How to Make: Window Screens

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When Rob and I moved into our apartment, we discovered something that seemed a bit unusual. Our windows, which tilt out at either the top or bottom, did not have screens. I just kind of figured that Oregon must not have a bug problem then, and it’s probably because I was still on my “OMG-I-live-in-Portland” high. Well, I was WRONG. Oregon has many freaking gross bugs.

The slugs? Nah, they don’t really bother me. But discovering that spiders have been crawling in our windows while we sleep? Well, I consider that to be an issue. Especially when I wake up coughing, and I’m 99% sure it’s because Charlotte was making a new web between my face and my pillow. I know it’s a terrifying visual, but I took care of it. By accidentally EATING THE EFFING SPIDER.

Not wanting this to happen again, I decided to find a way to fix not having suitable window screens. We tried out expandable ones, and we duct taped around any openings, but I’m not too fond of that kind of redneck fix, and it’s irritating when opening and closing the window. After a bit of digging around at Fabric Depot, I found a roll of magnetic adhesive tape and Pet Screen, which is a flexible nylon netting (it’s in the home decor section).

The nylon netting happened to be the perfect width, so that didn’t have to be cut. I only had to measure the window from top to bottom to decide the exact size of my screen. I gave it about a 1/2 inch of leeway (I don’t think I’ve ever actually typed that word), because I didn’t want to have to line up my screen EXACTLY with the edges of the window. It sounded like a pain in the ass.

After measuring, I obviously cut my screen. As if you couldn’t have guessed that.

Try to follow the line of the netting when you cut it out, okay? If you can’t see it very well, line up a piece of masking tape along the edge so you can see it. Or, find a 25-year-old snarky neighbor girl to do it for you.

I snipped off a piece of the adhesive magnetic tape and tried it out on a piece of fabric and a section of netting to see which one it stuck to best. THANK GOD it stuck to the netting better than the fabric, because I did not want to put that much effort into these. I rolled out the magnetic tape and and stuck it to the very edge of the netting.

Here’s where it got interesting, because I thought to myself, “Hey, self, you’re done!”

Not so. Magnetic tape won’t stick to metal windows that have been painted over 456 times. I even used my foot to hold it up in one corner, and used my right arm for the other corner, while waving to passerby’s. I looked like I was playing a questionable and probably inappropriate game of Twister.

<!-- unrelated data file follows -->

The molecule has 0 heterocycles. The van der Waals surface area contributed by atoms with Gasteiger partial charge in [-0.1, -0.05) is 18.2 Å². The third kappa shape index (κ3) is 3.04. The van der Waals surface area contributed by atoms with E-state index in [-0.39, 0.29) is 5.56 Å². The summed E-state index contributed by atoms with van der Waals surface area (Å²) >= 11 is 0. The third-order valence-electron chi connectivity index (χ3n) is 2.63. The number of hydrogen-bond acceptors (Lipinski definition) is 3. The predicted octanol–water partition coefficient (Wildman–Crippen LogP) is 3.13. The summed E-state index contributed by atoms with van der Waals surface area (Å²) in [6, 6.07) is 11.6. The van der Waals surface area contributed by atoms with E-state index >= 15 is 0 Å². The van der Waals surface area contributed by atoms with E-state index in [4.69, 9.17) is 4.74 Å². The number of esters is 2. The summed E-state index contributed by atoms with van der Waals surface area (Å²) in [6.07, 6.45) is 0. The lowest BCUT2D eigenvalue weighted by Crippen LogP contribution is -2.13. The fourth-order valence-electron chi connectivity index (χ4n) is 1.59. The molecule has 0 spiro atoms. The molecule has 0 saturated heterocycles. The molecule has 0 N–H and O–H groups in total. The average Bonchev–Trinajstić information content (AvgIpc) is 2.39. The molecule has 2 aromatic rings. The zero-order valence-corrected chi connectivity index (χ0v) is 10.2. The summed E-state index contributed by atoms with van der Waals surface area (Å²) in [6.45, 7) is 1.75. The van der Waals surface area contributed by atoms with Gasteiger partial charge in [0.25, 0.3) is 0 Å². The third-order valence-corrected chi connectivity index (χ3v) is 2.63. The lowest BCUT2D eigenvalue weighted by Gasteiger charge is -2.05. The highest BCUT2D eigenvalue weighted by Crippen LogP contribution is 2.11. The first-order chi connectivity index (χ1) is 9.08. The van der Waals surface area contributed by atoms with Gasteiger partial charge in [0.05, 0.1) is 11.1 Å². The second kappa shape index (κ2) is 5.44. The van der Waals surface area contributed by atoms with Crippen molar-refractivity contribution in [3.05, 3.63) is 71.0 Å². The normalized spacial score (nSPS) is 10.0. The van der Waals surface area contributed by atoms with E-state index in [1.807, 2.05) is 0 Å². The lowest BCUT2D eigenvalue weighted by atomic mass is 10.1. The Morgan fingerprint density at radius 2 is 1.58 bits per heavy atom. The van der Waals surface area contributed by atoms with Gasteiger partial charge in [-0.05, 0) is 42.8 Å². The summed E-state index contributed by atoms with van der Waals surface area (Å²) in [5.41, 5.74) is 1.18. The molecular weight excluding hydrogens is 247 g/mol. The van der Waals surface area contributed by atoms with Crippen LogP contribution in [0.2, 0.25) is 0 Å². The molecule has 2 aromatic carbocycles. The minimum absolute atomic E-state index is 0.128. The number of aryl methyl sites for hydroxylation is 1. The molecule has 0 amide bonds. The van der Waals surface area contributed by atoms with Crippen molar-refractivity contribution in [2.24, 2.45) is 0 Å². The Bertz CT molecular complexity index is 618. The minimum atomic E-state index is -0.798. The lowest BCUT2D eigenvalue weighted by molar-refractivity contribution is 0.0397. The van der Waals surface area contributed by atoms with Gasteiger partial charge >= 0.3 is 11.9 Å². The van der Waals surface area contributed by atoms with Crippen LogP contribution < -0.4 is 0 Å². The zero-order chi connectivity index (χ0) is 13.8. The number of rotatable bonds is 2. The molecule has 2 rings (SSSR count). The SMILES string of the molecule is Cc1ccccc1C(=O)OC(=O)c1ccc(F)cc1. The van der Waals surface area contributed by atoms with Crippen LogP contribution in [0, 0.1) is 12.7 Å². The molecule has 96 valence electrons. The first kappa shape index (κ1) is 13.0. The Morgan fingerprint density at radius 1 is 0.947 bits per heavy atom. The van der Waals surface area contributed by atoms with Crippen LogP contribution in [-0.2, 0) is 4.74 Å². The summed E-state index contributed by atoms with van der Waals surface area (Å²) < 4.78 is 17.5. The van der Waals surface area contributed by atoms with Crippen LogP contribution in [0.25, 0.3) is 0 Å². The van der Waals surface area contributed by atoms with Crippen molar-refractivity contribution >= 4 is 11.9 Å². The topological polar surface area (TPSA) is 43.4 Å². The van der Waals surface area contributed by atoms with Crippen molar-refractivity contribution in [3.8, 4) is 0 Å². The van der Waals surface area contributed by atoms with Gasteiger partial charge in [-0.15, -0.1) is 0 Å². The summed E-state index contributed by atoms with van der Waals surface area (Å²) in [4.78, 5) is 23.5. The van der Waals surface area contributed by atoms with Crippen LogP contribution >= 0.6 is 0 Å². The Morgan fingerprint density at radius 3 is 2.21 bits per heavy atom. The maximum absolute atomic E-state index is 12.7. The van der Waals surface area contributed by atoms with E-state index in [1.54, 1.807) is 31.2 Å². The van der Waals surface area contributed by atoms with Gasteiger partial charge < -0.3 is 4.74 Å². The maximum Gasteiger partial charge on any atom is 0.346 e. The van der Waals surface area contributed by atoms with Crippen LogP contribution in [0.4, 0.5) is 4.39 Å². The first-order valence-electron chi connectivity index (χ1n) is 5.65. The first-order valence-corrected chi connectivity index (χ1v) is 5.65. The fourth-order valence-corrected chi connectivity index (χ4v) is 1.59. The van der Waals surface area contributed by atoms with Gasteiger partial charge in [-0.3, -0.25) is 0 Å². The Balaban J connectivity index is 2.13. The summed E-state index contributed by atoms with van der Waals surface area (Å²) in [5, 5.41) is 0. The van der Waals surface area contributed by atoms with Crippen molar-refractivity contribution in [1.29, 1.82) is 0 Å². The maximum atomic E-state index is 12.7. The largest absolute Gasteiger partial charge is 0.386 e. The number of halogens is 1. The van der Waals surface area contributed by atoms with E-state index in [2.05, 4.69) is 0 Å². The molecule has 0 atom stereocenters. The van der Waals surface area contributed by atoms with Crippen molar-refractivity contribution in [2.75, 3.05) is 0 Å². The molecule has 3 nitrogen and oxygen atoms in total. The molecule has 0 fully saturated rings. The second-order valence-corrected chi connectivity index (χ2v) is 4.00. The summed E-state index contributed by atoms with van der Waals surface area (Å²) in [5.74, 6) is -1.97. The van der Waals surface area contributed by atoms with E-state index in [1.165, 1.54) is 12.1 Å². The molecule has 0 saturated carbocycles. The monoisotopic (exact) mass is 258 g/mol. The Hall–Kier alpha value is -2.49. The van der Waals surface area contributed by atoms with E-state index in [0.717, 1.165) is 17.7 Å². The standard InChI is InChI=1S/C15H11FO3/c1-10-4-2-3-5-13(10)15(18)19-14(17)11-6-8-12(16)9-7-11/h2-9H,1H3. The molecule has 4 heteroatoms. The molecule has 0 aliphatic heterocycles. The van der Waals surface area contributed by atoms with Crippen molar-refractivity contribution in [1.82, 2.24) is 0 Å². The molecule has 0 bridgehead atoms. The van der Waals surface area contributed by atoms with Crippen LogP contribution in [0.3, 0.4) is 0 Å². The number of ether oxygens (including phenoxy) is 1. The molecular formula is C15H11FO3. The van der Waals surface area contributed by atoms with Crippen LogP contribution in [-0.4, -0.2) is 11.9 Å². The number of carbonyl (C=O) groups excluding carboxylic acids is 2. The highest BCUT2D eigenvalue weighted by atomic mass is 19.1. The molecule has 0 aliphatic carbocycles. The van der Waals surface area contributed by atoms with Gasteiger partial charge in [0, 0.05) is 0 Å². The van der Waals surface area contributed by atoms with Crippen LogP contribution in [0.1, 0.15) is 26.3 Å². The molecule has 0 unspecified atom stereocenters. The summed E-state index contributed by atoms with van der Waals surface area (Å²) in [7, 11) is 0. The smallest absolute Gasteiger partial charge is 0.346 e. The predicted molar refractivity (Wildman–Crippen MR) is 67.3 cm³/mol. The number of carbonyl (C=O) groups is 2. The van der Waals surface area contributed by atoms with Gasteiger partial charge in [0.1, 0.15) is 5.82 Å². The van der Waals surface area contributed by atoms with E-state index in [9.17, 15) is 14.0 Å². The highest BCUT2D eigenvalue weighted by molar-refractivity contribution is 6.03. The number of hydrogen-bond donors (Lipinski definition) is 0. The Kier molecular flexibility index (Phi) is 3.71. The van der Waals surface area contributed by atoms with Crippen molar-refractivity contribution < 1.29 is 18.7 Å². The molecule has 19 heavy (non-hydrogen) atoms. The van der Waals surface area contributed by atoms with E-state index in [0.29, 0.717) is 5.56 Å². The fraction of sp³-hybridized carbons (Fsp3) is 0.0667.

When my first plan failed, I lined the edge of my window with the rest of the sticky tape, because it wanted to stick to itself anyways. [ย NOTE: Clean the window edge with rubbing alcohol before you put the tape on it. If it’s not clean (of course mine wasn’t!), it won’t want to stick very well, and you’ll have to do it over later.]


Just make sure you buy enough magnetic tape if you make these. I’m fresh out after doing one window, but another trip to the store so I can have a spider-free apartment will be totally worth it.

*UPDATE*: I wanted to note that the magnetic tape did not hold well after we opened and closed the screen lots of times. I replaced that magnetic tape with adhesive Velcro on the window frame, and I replaced the magnetic tape on the actual screen with sew-on Velcro. I used a wide zig-zag stitch to sew it on, and it’s been working SO MUCH BETTER than the magnetic tape. It’s also nice that you can buy packages that inclue both the sew-on and adhesive Velcro in one box!

  • Glad you fixed that … I was thinking you were a total redneck when I saw the expandable screen/duct tape combo. Haha.

    • I will be using the “duct tape combo” the next time you stay here. I want you to meet a few 8-legged friends of mine.

  • Here’s to not eating spiders! Blehh.

    What you forgot to mention is that the sticky isn’t sticky enoughโ€”so if anyone has any super secret magnetic tape or otherwise very good adhesive that would stick said tape to window or screen better, leave a comment. ;o)

    • I made a note JUST FOR YOU about cleaning the edge of your window.

  • Jude R

    This is EXACTLY what I was looking for. I have the same windows and live in Seattle. My neighbor showed me her original window screens–the same ones my place had a long time before I owned it, and they look very custom and likely hard to find/expensive. I am going to go this route!!! ๐Ÿ™‚ Thank you so much ๐Ÿ™‚

    • Oh good! You saw my note at the bottom of the post, right? The magnetic tape didn’t do well, but the adhesive Velcro was awesome. We didn’t peel the screens back a lot, because when we did, we found that the Velcro that was stuck around the window wanted to come off. Otherwise, they were great!

  • Anonymous Coward

    Hallelujah, I think I found the answer here! You had me laughing about the “freaking gross” bugs that Portland has! I live in Seattle, and we have the same bugs. LOL!

    I, too, am in a home with no screens. I won’t go into great detail about why I (at age 45) am reduced to living in a rental home , with no screens, but suffice it to say that the reasons involve my ex-husband (Satan, who gambled nearly EVERYTHING away but could still manage to go to Hawaii this month with his girlfriend), an extra SHITTY divorce settlement, and my tightwad landlord (my mother) who is also a hoarder.

    So, back to the no-screens-on-the-windows problem. This will be my 3rd summer without screens, and I’m not gonna take it anymore! Those damn bugs are no longer going to easily cross my threshold once I get my new screens in!

  • Anonymous Coward

    Dear Amy,
    I apologize for using bad language in your comments section. If you need to delete or edit my comments, feel free; I can always repost in “PG”. Thank you for letting me vent, it felt so good and natural for some reason. I obviously am in need of more therapy,